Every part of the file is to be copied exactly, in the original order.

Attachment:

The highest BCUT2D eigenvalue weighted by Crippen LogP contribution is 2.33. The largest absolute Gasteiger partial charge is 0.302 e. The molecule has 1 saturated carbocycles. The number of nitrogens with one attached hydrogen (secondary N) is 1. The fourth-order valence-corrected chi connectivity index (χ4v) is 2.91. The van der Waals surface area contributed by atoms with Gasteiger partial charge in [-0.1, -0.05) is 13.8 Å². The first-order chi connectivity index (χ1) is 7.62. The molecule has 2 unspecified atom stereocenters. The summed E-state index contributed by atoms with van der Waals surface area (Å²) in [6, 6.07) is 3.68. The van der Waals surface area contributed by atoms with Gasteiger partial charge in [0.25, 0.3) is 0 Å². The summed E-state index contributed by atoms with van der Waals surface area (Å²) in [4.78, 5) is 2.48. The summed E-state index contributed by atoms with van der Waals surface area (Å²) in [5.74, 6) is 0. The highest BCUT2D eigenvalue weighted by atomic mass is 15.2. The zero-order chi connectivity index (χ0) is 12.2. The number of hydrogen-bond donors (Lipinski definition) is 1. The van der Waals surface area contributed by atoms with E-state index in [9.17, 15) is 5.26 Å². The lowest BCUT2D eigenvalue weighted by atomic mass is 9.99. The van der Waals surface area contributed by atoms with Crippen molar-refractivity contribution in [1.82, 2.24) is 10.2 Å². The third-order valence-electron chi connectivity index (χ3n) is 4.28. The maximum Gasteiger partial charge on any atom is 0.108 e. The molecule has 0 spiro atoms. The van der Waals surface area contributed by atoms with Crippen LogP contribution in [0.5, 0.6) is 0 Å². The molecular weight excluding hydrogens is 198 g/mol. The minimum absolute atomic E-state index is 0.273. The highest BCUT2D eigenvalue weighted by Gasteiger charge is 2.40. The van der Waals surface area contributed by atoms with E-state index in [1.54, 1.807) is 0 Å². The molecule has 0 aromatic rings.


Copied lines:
The highest BCUT2D eigenvalue weighted by Crippen LogP contribution is 2.33. The largest absolute Gasteiger partial charge is 0.302 e. The molecule has 1 saturated carbocycles. The number of nitrogens with one attached hydrogen (secondary N) is 1. The fourth-order valence-corrected chi connectivity index (χ4v) is 2.91. The van der Waals surface area contributed by atoms with Gasteiger partial charge in [-0.1, -0.05) is 13.8 Å². The first-order chi connectivity index (χ1) is 7.62. The molecule has 2 unspecified atom stereocenters. The summed E-state index contributed by atoms with van der Waals surface area (Å²) in [6, 6.07) is 3.68. The van der Waals surface area contributed by atoms with Gasteiger partial charge in [0.25, 0.3) is 0 Å². The summed E-state index contributed by atoms with van der Waals surface area (Å²) in [4.78, 5) is 2.48. The summed E-state index contributed by atoms with van der Waals surface area (Å²) in [5.74, 6) is 0. The highest BCUT2D eigenvalue weighted by atomic mass is 15.2. The zero-order chi connectivity index (χ0) is 12.2. The number of hydrogen-bond donors (Lipinski definition) is 1. The van der Waals surface area contributed by atoms with E-state index in [9.17, 15) is 5.26 Å². The lowest BCUT2D eigenvalue weighted by atomic mass is 9.99. The van der Waals surface area contributed by atoms with Crippen molar-refractivity contribution in [1.82, 2.24) is 10.2 Å². The third-order valence-electron chi connectivity index (χ3n) is 4.28. The maximum Gasteiger partial charge on any atom is 0.108 e. The molecule has 0 spiro atoms. The van der Waals surface area contributed by atoms with Crippen LogP contribution in [0.5, 0.6) is 0 Å². The molecular weight excluding hydrogens is 198 g/mol. The minimum absolute atomic E-state index is 0.273. The highest BCUT2D eigenvalue weighted by Gasteiger charge is 2.40. The van der Waals surface area contributed by atoms with E-state index in [1.54, 1.807) is 0 Å². The molecule has 0 aromatic rings.